Anthony Cecchini is the President and CTO of Information Technology Partners (ITP), an ERP technology consulting company headquartered now in Virginia, with offices in Vienna and Herndon. ITP offers comprehensive planning, resource allocation, implementation, upgrade, and training assistance to companies. Anthony has over 20 years of experience in SAP business process analysis and SAP systems integration. ITP is an Appian, Pegasystems, and UIPath Low-code and RPA Value Added Service Partner. You can reach him at email@example.com.
Every technology organization today seems to practice the agile methodology for software development, or a version of it. Or at least they believe they do. Whether you are new to agile application development or you learned software development decades ago using the waterfall software development methodology, today your work is at least influenced by the agile methodology.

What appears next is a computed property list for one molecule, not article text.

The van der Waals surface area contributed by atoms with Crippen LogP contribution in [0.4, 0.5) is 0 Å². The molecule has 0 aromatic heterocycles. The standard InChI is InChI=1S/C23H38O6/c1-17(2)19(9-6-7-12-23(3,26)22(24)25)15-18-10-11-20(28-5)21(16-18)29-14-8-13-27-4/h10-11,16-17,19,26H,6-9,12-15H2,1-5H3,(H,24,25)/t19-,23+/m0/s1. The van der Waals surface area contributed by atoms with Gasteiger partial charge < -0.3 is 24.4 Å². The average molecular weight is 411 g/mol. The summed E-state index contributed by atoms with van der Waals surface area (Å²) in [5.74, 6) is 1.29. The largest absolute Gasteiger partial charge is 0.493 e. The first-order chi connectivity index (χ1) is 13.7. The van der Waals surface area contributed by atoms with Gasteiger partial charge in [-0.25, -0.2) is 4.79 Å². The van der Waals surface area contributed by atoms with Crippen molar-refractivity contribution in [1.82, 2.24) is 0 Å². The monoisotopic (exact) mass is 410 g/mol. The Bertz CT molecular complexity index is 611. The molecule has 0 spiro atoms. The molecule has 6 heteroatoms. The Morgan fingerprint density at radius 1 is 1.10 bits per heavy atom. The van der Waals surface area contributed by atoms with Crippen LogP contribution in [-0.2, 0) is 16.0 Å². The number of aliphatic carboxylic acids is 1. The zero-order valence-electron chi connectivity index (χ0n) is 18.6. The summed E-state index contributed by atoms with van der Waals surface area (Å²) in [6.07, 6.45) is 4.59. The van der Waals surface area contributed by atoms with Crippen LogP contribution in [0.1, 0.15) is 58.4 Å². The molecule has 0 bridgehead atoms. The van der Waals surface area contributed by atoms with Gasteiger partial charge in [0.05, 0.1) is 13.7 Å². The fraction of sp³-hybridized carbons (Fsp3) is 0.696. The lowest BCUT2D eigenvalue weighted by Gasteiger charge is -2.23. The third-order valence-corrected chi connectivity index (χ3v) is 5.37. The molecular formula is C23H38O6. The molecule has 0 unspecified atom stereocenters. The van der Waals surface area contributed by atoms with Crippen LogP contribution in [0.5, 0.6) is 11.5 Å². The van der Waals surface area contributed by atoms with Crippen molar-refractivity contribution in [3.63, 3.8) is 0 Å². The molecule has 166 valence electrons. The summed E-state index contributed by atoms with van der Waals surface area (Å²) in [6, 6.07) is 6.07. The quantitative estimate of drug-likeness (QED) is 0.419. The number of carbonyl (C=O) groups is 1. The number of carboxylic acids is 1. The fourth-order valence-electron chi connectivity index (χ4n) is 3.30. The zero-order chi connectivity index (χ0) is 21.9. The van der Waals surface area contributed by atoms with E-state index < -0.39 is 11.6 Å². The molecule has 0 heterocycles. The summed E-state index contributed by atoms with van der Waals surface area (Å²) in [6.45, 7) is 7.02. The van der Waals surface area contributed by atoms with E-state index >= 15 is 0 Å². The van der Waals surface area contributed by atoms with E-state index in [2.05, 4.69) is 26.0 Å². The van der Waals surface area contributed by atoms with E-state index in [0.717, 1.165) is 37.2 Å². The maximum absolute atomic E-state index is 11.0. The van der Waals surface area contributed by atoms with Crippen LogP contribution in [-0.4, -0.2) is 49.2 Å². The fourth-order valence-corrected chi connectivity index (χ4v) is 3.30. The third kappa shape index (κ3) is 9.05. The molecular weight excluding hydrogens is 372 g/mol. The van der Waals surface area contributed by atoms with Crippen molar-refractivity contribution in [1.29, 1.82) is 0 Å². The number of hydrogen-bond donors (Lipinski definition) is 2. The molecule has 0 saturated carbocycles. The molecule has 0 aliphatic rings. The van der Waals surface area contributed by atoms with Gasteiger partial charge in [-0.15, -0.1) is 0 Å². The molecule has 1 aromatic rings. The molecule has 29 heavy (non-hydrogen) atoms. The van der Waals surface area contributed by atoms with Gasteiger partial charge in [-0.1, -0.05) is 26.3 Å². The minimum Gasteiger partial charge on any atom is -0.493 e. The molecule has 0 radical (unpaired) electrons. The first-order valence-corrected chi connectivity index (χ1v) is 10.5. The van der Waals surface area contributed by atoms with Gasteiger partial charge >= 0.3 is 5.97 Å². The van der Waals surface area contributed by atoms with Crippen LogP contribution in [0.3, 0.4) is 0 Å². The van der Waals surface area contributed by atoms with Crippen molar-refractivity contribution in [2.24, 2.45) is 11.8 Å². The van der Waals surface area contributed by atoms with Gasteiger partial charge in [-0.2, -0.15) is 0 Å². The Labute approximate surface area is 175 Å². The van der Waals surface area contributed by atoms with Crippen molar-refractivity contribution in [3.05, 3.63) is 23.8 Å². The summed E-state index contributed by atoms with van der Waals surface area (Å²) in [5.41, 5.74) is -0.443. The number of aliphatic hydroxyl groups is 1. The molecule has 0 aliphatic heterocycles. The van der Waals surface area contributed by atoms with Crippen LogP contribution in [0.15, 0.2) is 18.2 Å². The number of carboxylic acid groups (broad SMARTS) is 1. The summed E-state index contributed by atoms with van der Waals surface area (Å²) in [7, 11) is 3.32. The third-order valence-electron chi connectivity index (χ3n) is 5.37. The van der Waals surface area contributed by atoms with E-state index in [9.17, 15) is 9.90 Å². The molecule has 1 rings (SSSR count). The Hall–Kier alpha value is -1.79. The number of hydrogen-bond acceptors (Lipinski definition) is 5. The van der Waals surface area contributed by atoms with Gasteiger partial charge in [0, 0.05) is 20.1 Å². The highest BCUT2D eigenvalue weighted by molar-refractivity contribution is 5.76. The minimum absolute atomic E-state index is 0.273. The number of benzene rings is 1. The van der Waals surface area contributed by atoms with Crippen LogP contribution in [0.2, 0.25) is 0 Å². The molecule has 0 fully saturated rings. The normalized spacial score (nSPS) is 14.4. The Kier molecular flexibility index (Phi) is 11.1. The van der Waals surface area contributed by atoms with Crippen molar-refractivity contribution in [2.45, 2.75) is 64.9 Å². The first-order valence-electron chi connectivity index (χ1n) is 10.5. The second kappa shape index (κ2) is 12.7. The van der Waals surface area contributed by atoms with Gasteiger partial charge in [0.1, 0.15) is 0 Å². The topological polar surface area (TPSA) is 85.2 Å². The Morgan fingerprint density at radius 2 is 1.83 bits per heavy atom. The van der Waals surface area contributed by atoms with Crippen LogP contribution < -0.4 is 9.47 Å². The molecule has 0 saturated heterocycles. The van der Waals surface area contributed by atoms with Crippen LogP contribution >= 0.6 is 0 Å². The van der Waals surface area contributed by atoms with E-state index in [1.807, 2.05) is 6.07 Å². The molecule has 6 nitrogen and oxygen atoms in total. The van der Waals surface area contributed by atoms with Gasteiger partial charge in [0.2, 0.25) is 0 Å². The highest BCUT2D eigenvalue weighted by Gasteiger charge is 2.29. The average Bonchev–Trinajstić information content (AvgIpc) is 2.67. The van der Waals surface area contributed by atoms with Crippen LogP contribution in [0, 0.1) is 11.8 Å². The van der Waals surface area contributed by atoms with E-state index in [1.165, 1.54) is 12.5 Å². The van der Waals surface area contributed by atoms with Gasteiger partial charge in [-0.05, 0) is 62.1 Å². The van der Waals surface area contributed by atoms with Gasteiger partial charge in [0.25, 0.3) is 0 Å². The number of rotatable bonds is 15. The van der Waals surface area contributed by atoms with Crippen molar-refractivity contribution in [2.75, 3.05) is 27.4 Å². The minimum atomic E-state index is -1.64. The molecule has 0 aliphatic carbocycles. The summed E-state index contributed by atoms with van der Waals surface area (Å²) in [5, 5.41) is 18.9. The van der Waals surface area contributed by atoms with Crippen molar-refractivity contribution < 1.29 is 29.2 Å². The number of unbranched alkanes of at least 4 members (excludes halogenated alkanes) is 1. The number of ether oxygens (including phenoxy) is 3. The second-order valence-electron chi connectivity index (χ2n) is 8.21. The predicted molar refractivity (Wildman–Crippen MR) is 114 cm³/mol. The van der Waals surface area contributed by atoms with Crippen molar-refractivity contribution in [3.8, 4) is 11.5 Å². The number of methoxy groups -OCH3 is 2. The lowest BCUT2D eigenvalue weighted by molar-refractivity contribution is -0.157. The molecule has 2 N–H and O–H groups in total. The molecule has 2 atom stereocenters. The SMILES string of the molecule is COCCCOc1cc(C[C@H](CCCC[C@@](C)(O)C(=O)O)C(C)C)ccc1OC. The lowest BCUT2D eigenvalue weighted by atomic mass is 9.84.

But what is agile methodology, and how should it be practiced in software development? How does agile development differ from waterfall in practice? What is the agile software development life-cycle, or agile SDLC? And what is scrum agile versus Kanban, SAFe and other agile models?
Lets see if we can answer some of these questions in this month’s blog…
Agile – In The Beginning
Agile began as an approach to software development, which is rapidly becoming a preferred way to tackle other project types. It’s based on a set of values and principles that guide the decision-making process, without being as restrictive as traditional project management methods usually are.
While it provides a framework to work within, Agile remains flexible enough to allow teams to make the ideal decisions in any given situation. By enabling developers to deliver results in small, “bite-sized” increments, Agile also makes it possible to change or correct a course of action before the results are significant.